Obj. 3. Further, in the book De Causis it is stated that an intelligence understands according to the mode of its substance. But the angel’s intelligence has some admixture of potentiality. Therefore it sometimes understands potentially.
On the contrary, Augustine says (Gen. ad lit. ii.): Since the angels were created, in the eternity of the Word, they enjoy holy and devout contemplation. Now a contemplating intellect is not in potentiality, but in act. Therefore the intellect of an angel is not in potentiality.
I answer that, As the Philosopher states (De Anima iii., text. 8; Phys. viii. 32), the intellect is in potentiality in two ways; first, as before learning or discovering, that is, before it has the habit of knowledge; secondly, as when it possesses the habit of knowledge, but does not actually consider. In the first way an angel’s intellect is never in potentiality with regard to the things to which his natural knowledge extends. For, as the higher, namely, the heavenly, bodies have no potentiality to existence, which is not fully actuated, in the same way the heavenly intellects, the angels, have no intelligible potentiality which is not fully completed by connatural intelligible species. But with regard to things divinely revealed to them, there is nothing to hinder them from being in potentiality: because even the heavenly bodies are at times in potentiality to being enlightened by the sun.
In the second way an angel’s intellect can be in potentiality with regard to things learnt by natural knowledge; for he is not always actually considering everything that he knows by natural knowledge. But as to the knowledge of the Word, and of the things he beholds in the Word, he is never in this way in potentiality; because he is always actually beholding the Word, and the things he sees in the Word. For the bliss of the angels consists in such vision; and beatitude does not consist in habit, but in act, as the Philosopher says (Ethics i. 8).
Reply Obj. 1. Movement is taken there not as the act of something imperfect, that is, of something existing in potentiality, but as the act of something perfect, that is, of one actually existing. In this way understanding and feeling are termed movements, as stated in De Anima iii., text. 28).
Reply Obj. 2. Such desire on the part of the angels does not exclude the object desired, but weariness thereof. Or they are said to desire the vision of God with regard to fresh revelations, which they receive from God to fit them for the tasks which they have to perform.
Reply Obj. 3. In the angel’s substance there is no potentiality divested of act. In the same way, the angel’s intellect is never so in potentiality as to be without act.
We proceed thus to the Second Article:—
Objection 1. It would seem that an angel cannot understand many things at the same time. For the Philosopher says (Topic. ii. 4) that it may happen that we know many things, but understand only one.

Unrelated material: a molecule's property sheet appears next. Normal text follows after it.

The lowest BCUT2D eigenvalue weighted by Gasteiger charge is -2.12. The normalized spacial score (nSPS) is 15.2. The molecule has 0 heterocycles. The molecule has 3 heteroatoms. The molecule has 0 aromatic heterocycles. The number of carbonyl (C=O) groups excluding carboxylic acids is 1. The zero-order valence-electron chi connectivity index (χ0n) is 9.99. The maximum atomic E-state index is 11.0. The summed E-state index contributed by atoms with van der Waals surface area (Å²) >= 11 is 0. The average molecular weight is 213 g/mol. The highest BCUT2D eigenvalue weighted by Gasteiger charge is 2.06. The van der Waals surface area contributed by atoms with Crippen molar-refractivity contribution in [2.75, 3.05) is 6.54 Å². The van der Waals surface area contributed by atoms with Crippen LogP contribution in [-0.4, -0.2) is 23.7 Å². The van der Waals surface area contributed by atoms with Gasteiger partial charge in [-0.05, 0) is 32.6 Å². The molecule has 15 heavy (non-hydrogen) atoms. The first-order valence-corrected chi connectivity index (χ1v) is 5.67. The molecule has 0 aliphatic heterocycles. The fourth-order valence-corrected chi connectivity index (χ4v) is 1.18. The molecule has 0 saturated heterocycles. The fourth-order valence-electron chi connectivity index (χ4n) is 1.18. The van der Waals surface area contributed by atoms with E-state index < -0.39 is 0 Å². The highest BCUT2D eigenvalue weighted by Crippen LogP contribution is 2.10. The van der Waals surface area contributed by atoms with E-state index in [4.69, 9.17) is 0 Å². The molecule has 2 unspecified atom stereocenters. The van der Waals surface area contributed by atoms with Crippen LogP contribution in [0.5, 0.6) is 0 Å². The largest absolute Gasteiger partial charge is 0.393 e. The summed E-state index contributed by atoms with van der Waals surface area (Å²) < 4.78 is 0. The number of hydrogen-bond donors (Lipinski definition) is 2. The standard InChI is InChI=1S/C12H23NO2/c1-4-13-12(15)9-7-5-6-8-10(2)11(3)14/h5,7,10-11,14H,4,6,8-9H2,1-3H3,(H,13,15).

Obj. 2. Further, nothing is understood unless the intellect be informed by an intelligible species; just as the body is formed by shape. But one body cannot be formed into many shapes. Therefore neither can one intellect simultaneously understand various intelligible things.
Obj. 3. Further, to understand is a kind of movement. But no movement terminates in various terms. Therefore many things cannot be understood altogether.
On the contrary, Augustine says (Gen. ad lit. iv. 32): The spiritual faculty of the angelic mind comprehends most easily at the same time all things that it wills.
I answer that, As unity of term is requisite for unity of movement, so is unity of object required for unity of operation. Now it happens that several things may be taken as several or as one; like the parts of a continuous whole. For if each of the parts be considered severally, they are many: consequently neither by sense nor by intellect are they grasped by one operation, nor all at once. In another way they are taken as forming one in the whole; and so they are grasped both by sense and intellect all at once and by one operation; as long as the entire continuous whole is considered, as is stated in De anima iii., text. 23. In this way our intellect understands together both the subject and the predicate, as forming parts of one proposition; and also two things compared together, according as they agree in one point of comparison. From this it is evident that many things, in so far as they are distinct, cannot be understood at once; but in so far as they are comprised under one intelligible concept, they can be understood together. Now everything is actually intelligible according as its image is in the intellect. All things, then, which can be known by one intelligible species, are known as one intelligible object, and therefore are understood simultaneously. But things known by various intelligible species, are apprehended as different intelligible objects.